Year 7 Catch Up Funding for 2017-2018 remains at circa £16000. A small number of pupils with the greatest need of catch up in literacy and numeracy are identified from KS2 data and information from primary schools. They are extracted from mainstream Ebacc subjects and taught in a small group with a bespoke programme of study with emphasis on accelerating progress in literacy and numeracy. Literacy is delivered by specialists trained in the Ruth Miskin’s Phonics programme and numeracy is delivered by maths specialists.
Other programmes for catch up are delivered by the English and Maths faculties: –
KS3 Catch-up Programme in English at SJT
What do we want for our students?
- For all students to have a reading age at least commensurate with their chronological age
- To accelerate the learning and progress of students who did not meet expected standard at KS2
- To fill students’ gaps in knowledge and understanding where they exist
- To allow all students to develop the literacy standard necessary to access their curricula in all subjects
What strategies do we use?
- Students complete two base-line tests at the beginning of each year: a reading test to determine a reading age and a literacy writing test to assess their writing skills. We then use these data to ensure the right level of challenge and support for every child.
- The Phonics programme allows students to develop their reading and writing skills by offering them extra tuition from trained Phonics teachers as part of their weekly timetable.
- Inclusive teaching strategies are employed in the classroom to allow all pupils to achieve. These include sharing of best practice amongst staff; drilling of key vocabulary and spellings; sentence starters to allow pupils to start writing; and individual feed-back using ’yellow box’ marking.
- Specialist staff teach all sets; there are smaller group sizes where students have lower prior attainment to allow for the best ratio of teacher to pupils.
What results do we see?
- Our Phonics programme ensures that reading ages improve dramatically, particularly in year 7.
- Confidence improves vastly when students are able to access texts better in every subject. This feeds into enjoyment of the subject and, consequently, achievement.
- Literacy improves, particularly in the use and spelling of ambitious vocabulary and in the use of higher-level punctuation.
- There is no ‘one-size-fits-all’ approach to assessment: personalised teaching and marking strategies ensure that every student makes progress in where their own gaps are.
KS3 Maths Catch-up Programme at SJT 2017 2018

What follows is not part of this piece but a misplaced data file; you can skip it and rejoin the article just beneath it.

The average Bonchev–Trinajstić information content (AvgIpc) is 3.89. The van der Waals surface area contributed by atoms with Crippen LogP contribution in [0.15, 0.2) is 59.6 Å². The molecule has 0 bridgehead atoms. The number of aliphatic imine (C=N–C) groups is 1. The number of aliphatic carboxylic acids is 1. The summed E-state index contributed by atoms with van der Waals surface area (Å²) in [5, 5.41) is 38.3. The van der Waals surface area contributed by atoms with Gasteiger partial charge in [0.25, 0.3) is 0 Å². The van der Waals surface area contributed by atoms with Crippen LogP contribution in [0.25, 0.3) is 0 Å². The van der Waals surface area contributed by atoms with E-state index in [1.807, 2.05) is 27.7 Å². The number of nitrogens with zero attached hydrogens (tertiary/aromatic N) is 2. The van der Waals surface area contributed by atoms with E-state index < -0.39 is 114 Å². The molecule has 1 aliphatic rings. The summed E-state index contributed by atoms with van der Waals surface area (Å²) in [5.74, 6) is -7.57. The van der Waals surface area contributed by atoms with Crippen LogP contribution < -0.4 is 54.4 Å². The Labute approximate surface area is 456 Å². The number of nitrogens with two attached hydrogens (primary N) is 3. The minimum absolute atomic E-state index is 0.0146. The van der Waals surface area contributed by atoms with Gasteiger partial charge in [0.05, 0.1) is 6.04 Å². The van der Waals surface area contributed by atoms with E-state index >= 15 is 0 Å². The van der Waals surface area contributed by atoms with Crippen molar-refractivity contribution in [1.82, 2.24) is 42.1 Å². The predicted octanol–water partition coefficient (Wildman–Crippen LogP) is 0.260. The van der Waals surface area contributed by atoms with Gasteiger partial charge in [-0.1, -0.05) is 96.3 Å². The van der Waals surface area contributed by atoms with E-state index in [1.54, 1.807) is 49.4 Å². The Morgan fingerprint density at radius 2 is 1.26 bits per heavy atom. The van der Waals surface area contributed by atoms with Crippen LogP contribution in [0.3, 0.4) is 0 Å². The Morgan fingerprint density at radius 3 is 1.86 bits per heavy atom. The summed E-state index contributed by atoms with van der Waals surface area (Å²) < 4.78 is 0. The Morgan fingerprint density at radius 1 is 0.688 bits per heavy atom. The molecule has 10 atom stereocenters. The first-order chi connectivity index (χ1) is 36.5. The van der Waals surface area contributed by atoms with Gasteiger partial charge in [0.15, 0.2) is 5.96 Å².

The aims of Intervention at Key Stage 3 are:
- To address gaps in KS2 knowledge and begin to use KS3 skills successfully.
- To accelerate and maximise progress and minimise performance gaps for individuals.
- Empower them with the numeracy skills and fluency required to fully access GCSE Mathematics.
- Prevent any gaps students have in their basic numeracy strategies from becoming barriers to their learning.
What we do in maths
- High quality, inclusive teaching, clearly targeted on all pupils’ needs and prior learning.
- Specialist staff on all sets and smaller group sizes for students with a lower prior attainment.
- 1:2 or 1:3 Passport maths programme used for students in year 7
- Six-week extraction programme to enable small group maths support sessions across KS3
Who do we target?
- Students who did not meet expected standard at KS2 for maths.
- Those who are at a significant risk of not meeting expectations of progress.
How do we do it?
- Students complete a baseline test at the beginning of the course and areas that are not secure identified.
- Personal learning checklists are created for students and individual programme of study planned for students to receive therapy on areas identified as requiring action.
- Students are extracted for 1 hour per week for a half term to address (in addition to normal maths lessons).
- Students are re assessed using questions similar to the ones that they got incorrect on the baseline test.
- Students will make gains in their mathematical (quantitative data to support)
- Students will be more self-confident and motivated in class.
- Students will feel more in control of their learning.
- Students will feel more confident to work independently.
- Students will a much improved attitude towards numeracy and maths.